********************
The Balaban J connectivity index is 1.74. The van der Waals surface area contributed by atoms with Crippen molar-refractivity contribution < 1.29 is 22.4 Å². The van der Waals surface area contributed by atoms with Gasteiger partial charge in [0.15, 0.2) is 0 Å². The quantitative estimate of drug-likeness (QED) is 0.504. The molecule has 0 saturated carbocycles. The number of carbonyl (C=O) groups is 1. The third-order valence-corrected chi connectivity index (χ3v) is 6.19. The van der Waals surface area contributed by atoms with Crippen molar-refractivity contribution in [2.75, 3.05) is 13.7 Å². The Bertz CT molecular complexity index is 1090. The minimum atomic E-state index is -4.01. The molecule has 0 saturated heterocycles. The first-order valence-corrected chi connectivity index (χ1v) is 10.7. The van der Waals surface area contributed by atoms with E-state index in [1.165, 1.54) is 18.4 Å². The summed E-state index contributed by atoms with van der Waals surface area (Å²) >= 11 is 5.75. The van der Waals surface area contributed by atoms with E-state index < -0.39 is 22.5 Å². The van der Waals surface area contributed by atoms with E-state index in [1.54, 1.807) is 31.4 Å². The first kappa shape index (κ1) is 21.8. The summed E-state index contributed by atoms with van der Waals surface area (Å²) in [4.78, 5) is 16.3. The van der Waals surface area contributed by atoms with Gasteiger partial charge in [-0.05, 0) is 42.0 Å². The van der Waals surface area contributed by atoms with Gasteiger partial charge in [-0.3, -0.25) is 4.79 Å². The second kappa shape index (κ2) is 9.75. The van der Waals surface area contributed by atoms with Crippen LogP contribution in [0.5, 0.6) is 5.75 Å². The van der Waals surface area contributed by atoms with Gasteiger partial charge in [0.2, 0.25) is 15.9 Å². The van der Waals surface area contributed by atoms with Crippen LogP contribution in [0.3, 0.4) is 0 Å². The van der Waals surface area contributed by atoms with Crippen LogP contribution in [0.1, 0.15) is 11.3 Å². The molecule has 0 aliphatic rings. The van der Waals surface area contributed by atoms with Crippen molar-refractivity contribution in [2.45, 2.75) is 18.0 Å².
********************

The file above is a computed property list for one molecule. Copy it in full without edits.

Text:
The Balaban J connectivity index is 1.74. The van der Waals surface area contributed by atoms with Crippen molar-refractivity contribution < 1.29 is 22.4 Å². The van der Waals surface area contributed by atoms with Gasteiger partial charge in [0.15, 0.2) is 0 Å². The quantitative estimate of drug-likeness (QED) is 0.504. The molecule has 0 saturated carbocycles. The number of carbonyl (C=O) groups is 1. The third-order valence-corrected chi connectivity index (χ3v) is 6.19. The van der Waals surface area contributed by atoms with Crippen molar-refractivity contribution in [2.75, 3.05) is 13.7 Å². The Bertz CT molecular complexity index is 1090. The minimum atomic E-state index is -4.01. The molecule has 0 saturated heterocycles. The first-order valence-corrected chi connectivity index (χ1v) is 10.7. The van der Waals surface area contributed by atoms with E-state index in [1.165, 1.54) is 18.4 Å². The summed E-state index contributed by atoms with van der Waals surface area (Å²) >= 11 is 5.75. The van der Waals surface area contributed by atoms with E-state index < -0.39 is 22.5 Å². The van der Waals surface area contributed by atoms with E-state index in [1.54, 1.807) is 31.4 Å². The first kappa shape index (κ1) is 21.8. The summed E-state index contributed by atoms with van der Waals surface area (Å²) in [4.78, 5) is 16.3. The van der Waals surface area contributed by atoms with Gasteiger partial charge in [-0.05, 0) is 42.0 Å². The van der Waals surface area contributed by atoms with Gasteiger partial charge in [-0.3, -0.25) is 4.79 Å². The second kappa shape index (κ2) is 9.75. The van der Waals surface area contributed by atoms with Crippen LogP contribution in [0.5, 0.6) is 5.75 Å². The van der Waals surface area contributed by atoms with Gasteiger partial charge in [0.2, 0.25) is 15.9 Å². The van der Waals surface area contributed by atoms with Crippen LogP contribution in [0.3, 0.4) is 0 Å². The van der Waals surface area contributed by atoms with Crippen LogP contribution in [0.1, 0.15) is 11.3 Å². The molecule has 0 aliphatic rings. The van der Waals surface area contributed by atoms with Crippen molar-refractivity contribution in [2.45, 2.75) is 18.0 Å².